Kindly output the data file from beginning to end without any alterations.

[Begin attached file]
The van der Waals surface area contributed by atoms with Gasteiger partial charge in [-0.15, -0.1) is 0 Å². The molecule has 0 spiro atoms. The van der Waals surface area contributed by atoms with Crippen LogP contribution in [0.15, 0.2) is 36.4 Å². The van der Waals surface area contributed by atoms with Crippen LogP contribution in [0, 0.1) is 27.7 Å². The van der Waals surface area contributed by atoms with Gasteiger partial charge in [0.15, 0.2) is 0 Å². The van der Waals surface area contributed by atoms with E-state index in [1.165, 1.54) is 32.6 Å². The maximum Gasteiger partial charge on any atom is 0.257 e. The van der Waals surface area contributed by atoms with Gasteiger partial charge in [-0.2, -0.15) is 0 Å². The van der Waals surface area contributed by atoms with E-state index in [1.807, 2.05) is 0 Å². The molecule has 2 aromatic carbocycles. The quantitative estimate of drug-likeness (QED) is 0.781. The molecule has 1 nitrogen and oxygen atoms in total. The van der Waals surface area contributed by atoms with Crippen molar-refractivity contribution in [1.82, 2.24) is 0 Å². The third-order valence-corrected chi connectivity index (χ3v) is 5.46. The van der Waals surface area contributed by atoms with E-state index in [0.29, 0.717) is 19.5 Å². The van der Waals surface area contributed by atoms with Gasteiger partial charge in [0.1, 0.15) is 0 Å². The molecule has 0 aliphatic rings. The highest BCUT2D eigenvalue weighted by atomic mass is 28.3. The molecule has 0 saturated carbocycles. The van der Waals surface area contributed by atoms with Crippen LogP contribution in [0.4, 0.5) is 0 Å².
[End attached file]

The van der Waals surface area contributed by atoms with Gasteiger partial charge in [-0.15, -0.1) is 0 Å². The molecule has 0 spiro atoms. The van der Waals surface area contributed by atoms with Crippen LogP contribution in [0.15, 0.2) is 36.4 Å². The van der Waals surface area contributed by atoms with Crippen LogP contribution in [0, 0.1) is 27.7 Å². The van der Waals surface area contributed by atoms with Gasteiger partial charge in [0.15, 0.2) is 0 Å². The van der Waals surface area contributed by atoms with E-state index in [1.165, 1.54) is 32.6 Å². The maximum Gasteiger partial charge on any atom is 0.257 e. The van der Waals surface area contributed by atoms with Gasteiger partial charge in [-0.2, -0.15) is 0 Å². The van der Waals surface area contributed by atoms with E-state index in [1.807, 2.05) is 0 Å². The molecule has 2 aromatic carbocycles. The quantitative estimate of drug-likeness (QED) is 0.781. The molecule has 1 nitrogen and oxygen atoms in total. The van der Waals surface area contributed by atoms with Crippen molar-refractivity contribution in [1.82, 2.24) is 0 Å². The third-order valence-corrected chi connectivity index (χ3v) is 5.46. The van der Waals surface area contributed by atoms with E-state index in [0.29, 0.717) is 19.5 Å². The van der Waals surface area contributed by atoms with Gasteiger partial charge in [0.1, 0.15) is 0 Å². The molecule has 0 aliphatic rings. The highest BCUT2D eigenvalue weighted by atomic mass is 28.3. The molecule has 0 saturated carbocycles. The van der Waals surface area contributed by atoms with Crippen LogP contribution in [0.4, 0.5) is 0 Å².